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Does DNS pinning protect against all DNS rebinding attackattacks?

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Does DNS pinning protect against all DNS rebinding attack?

I found an example of a DNS rebinding attack scenario in the paper "Dynamic Pharming Attacks and Locked Same-origin Policies for Web Browsers".

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Figure 1: An example of a dynamic pharming attack against www.vanguard.com. (1) Initially, the pharmer arranges for the victim’s DNS queries for www.vanguard.com to resolve to the pharmer’s IP address, 6.6.6.6. (2) Then, when the victim visits www.vanguard.com, the pharmer returns a trojan document containing malicious Javascript and a iframe referencing Vanguard’s home page. (3) The pharmer then updates the DNS entry for www.vanguard.com to the IP address of Vanguard’s legitimate server and denies subsequent connections from the victim. (4) This causes the victim’s browser to renew its DNS entry for www.vanguard.com, and (5) load Vanguard’s legitimate home page in the iframe. (6) After the user authenticates herself, the malicious Javascript in the trojan document hijacks her session with the legitimate server.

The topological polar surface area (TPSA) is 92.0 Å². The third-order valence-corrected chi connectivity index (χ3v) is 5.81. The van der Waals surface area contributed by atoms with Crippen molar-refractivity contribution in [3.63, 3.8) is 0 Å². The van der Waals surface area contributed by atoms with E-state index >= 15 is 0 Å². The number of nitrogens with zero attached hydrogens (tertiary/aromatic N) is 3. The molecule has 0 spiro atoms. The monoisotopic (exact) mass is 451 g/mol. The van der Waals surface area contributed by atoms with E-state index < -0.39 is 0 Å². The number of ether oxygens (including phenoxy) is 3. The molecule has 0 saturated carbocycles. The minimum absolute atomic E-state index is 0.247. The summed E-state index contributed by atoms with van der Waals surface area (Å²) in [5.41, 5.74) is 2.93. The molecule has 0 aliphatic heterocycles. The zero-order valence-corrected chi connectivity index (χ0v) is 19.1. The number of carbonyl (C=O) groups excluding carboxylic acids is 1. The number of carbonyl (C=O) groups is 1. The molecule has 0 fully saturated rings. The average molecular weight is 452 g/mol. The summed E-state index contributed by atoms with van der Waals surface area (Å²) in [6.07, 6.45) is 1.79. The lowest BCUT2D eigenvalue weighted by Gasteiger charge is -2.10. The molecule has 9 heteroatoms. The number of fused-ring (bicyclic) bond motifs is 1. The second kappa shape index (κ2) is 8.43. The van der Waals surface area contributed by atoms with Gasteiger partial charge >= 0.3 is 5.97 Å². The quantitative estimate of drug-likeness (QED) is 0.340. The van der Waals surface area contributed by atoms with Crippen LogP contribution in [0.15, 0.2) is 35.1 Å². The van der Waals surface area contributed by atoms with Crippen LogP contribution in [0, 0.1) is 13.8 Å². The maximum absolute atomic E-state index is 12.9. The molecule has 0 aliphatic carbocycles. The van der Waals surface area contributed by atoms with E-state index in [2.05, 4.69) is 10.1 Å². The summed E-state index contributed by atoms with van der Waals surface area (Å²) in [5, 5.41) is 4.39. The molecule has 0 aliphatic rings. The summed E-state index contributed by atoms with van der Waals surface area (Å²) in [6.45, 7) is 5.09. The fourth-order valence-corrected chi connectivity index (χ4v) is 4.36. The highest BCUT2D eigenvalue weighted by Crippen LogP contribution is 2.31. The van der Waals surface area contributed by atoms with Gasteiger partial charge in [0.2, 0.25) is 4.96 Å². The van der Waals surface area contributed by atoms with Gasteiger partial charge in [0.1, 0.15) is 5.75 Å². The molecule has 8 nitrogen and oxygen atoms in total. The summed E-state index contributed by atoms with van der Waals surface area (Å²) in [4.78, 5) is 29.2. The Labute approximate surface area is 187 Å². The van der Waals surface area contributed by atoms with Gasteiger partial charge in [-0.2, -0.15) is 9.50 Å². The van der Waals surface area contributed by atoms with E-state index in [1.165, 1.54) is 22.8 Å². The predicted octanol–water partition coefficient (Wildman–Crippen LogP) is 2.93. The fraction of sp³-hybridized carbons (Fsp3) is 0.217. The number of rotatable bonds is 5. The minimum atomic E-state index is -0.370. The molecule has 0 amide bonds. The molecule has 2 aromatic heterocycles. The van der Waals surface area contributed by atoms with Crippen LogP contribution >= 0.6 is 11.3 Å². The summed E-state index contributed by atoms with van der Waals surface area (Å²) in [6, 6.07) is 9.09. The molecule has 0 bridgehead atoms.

Now it seems browsers today implement a feature called DNS pinning. From Wikipedia:

Web browsers can implement DNS pinning: the IP address is locked to the value received in the first DNS response. This technique may block some legitimate uses of Dynamic DNS, and may not work against all attacks.

My question is: does this countermeasure effectively protect against the described attack scenario? If so: what are some examples of attack scenarios that are not successfully protected against (see claim in Wikipedia quote)? If not: what's the reason why the attack succeeds and how could you succesfully protect against it?